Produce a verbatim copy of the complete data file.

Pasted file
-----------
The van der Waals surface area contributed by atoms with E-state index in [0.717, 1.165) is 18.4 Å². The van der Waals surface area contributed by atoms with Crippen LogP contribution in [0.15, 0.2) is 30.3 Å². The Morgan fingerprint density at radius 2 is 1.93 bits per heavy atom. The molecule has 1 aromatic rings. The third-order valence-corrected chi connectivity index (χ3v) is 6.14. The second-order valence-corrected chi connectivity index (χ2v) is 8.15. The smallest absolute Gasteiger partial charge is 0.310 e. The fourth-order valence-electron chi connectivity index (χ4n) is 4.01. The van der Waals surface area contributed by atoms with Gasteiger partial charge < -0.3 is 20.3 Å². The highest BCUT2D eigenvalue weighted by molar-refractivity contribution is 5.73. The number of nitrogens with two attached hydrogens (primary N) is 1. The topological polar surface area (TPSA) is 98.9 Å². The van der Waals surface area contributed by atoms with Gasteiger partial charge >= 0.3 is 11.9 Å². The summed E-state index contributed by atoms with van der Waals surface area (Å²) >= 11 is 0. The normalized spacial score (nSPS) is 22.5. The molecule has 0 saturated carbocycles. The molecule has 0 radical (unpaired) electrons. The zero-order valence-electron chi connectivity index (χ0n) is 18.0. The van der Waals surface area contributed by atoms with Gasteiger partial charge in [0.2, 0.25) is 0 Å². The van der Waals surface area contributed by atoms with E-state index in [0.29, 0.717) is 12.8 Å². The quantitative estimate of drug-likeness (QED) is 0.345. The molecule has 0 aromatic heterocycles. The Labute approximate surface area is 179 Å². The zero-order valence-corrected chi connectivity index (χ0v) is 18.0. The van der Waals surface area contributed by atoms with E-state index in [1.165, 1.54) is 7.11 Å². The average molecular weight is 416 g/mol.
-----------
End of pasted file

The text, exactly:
The van der Waals surface area contributed by atoms with E-state index in [0.717, 1.165) is 18.4 Å². The van der Waals surface area contributed by atoms with Crippen LogP contribution in [0.15, 0.2) is 30.3 Å². The Morgan fingerprint density at radius 2 is 1.93 bits per heavy atom. The molecule has 1 aromatic rings. The third-order valence-corrected chi connectivity index (χ3v) is 6.14. The second-order valence-corrected chi connectivity index (χ2v) is 8.15. The smallest absolute Gasteiger partial charge is 0.310 e. The fourth-order valence-electron chi connectivity index (χ4n) is 4.01. The van der Waals surface area contributed by atoms with Gasteiger partial charge < -0.3 is 20.3 Å². The highest BCUT2D eigenvalue weighted by molar-refractivity contribution is 5.73. The number of nitrogens with two attached hydrogens (primary N) is 1. The topological polar surface area (TPSA) is 98.9 Å². The van der Waals surface area contributed by atoms with Gasteiger partial charge >= 0.3 is 11.9 Å². The summed E-state index contributed by atoms with van der Waals surface area (Å²) >= 11 is 0. The normalized spacial score (nSPS) is 22.5. The molecule has 0 saturated carbocycles. The molecule has 0 radical (unpaired) electrons. The zero-order valence-electron chi connectivity index (χ0n) is 18.0. The van der Waals surface area contributed by atoms with Gasteiger partial charge in [0.2, 0.25) is 0 Å². The van der Waals surface area contributed by atoms with E-state index in [0.29, 0.717) is 12.8 Å². The quantitative estimate of drug-likeness (QED) is 0.345. The molecule has 0 aromatic heterocycles. The Labute approximate surface area is 179 Å². The zero-order valence-corrected chi connectivity index (χ0v) is 18.0. The van der Waals surface area contributed by atoms with E-state index in [1.165, 1.54) is 7.11 Å². The average molecular weight is 416 g/mol.